Lindelof and Cuse were already foreseeing future problems with the flashbacks at this time:
“All this time when ABC would be like, ‘Why do you want to end the show?’ we’d say, ‘These flashbacks are finite. You can do like three flashbacks of Jack getting drunk and being self-destructive, or Charlie relapsing, or Kate running away and the marshal that is chasing her. But ultimately the first one feels like an origin story because you’re learning about that person for the very first time, but all the other ones feel like you’re treading water. So we’re gonna have to switch gears—we can introduce new characters who have new backstories, but people are invested in the old ones. We’re seeing about eight chess moves ahead and it ain’t gonna end pretty.’ And they just didn’t agree with us.”
Everything changed when Season 3 arrived, which ABC split in half. The first six episodes started airing, and it became clear the show’s writers were having trouble spinning their wheels:
“The beginning of Season 3 happens. Those six episodes air because ABC decides that they’re going to split the season into two parts… after those six episodes of Season 3 aired, they finally understood, and we were not phoning it in or trying to spike the show, we always did our best. But it became clear that we were working so hard to keep the characters on the island, and it was starting to be immensely frustrating. The flashbacks weren’t good anymore. Other than the addition of Michael Emerson as a regular and Henry Ian Cusick as a regular, and Adelwale [Akinnuoye-Agbaje] and Michelle Rodriguez and Cynthia Watros, the tail section, some of that stuff was working but all the other stuff wasn’t.”
At long last ABC agreed to end the series… after 10 seasons:
“Then they finally came to the table and we had a real conversation. They were like, ‘We have agreed to let you end the show.’… I just said to [ABC President] Steve McPherson, ‘Thank you. This is what’s best for the show,’ and he said, ‘We were thinking 10 seasons.’ Mind you, we’re halfway through Season 3, so first off how do you even think we’re gonna get to 10? That’s really the same as saying we’re not gonna let you end the show, because how many drama series even get to 10 seasons?”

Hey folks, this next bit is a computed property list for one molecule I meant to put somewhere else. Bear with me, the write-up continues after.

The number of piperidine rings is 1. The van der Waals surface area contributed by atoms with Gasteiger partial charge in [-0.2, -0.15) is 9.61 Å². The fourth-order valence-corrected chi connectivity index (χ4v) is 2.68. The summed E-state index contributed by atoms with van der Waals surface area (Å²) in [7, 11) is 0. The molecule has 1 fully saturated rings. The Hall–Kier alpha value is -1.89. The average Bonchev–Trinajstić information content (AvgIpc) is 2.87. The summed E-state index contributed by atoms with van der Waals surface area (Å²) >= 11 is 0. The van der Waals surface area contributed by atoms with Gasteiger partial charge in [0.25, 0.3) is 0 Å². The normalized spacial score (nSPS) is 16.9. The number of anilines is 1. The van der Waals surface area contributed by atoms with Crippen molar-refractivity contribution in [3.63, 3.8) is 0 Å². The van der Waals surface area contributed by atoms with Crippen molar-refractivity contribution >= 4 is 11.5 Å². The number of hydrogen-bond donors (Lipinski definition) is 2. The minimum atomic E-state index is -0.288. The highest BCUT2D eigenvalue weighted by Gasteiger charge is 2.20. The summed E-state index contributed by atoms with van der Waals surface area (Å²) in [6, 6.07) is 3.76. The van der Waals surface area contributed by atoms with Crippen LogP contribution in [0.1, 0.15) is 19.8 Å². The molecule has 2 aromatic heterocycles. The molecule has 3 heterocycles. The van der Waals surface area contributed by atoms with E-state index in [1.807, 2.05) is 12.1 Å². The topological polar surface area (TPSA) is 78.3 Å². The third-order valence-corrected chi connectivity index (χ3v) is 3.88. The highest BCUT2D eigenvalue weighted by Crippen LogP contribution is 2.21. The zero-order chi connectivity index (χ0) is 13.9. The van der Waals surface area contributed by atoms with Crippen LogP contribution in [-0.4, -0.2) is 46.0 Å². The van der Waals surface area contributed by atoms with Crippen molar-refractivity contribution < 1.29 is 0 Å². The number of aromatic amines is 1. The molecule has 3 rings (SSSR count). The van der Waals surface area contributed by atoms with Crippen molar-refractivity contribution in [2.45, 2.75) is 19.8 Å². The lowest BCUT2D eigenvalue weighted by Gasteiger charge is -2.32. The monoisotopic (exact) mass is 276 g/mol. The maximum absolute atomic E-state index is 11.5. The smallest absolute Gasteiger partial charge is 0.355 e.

Lindelof says they ideally were ready to end the show after four seasons, especially because at this point — halfway through writing Season 3 — they had already worked out the “Oceanic 6” storyline and the idea that some people were going to get off the island:
“I was like, ‘I was thinking more like four [seasons]’. Not because I was in a negotiation but because we had actually already worked out the Oceanic 6 story to some degree. We knew that a number of the characters were going to get off the island, they were going to have a very miserable time when they were off the island, and then they were going to come back for the finale. We felt like we could kind of do that starting in the back half of Season 3 and then have one more season, Season 4, which would have been a full season of television, twenty some-odd episodes, to do it all. And they were like, ‘How about nine?’ (laughs). So the agreement was we landed on six [seasons] with less episodes to give us more time in between seasons to plan things out. And then of course the fourth season was cut short by the writers’ strike, but everything else went relatively according to design. Not to say that everything we did worked, but we had a plan and we executed that plan.”
I think this is all incredibly fascinating, especially as it relates to those who claim Lindelof and Co. were “making it up as they went along.” First of all, “making it up” is how TV is made, but second of all Lost’s creators knew while making the pilot that this should be a finite story. It was ABC and the traditional network thinking that stretched the story out for so long, and ultimately resulted in the show’s writers trying to find ways to make new flashbacks for existing characters (like an origin story for Jack’s tattoos) without engaging their endgame storyline too early.
Knowing exactly how all of this went down actually kind of makes Lost even more impressive. Lindelof and his writing team stretched a story that really should have been three seasons out to six seasons, and by and large crafted a show that was compelling and emotionally engaging all up through the end. And in the process, they laid the groundwork for shows like Game of Thrones and Breaking Bad, which would ultimately have no trouble negotiating an endgame for their stories as networks began seeing the value in telling a complete story from beginning to end, and not just letting a drama series run on fumes.
Look for much more from our extended conversation with Lindelof on Collider soon. Watchmen is available to watch on HBO On Demand and HBO Max.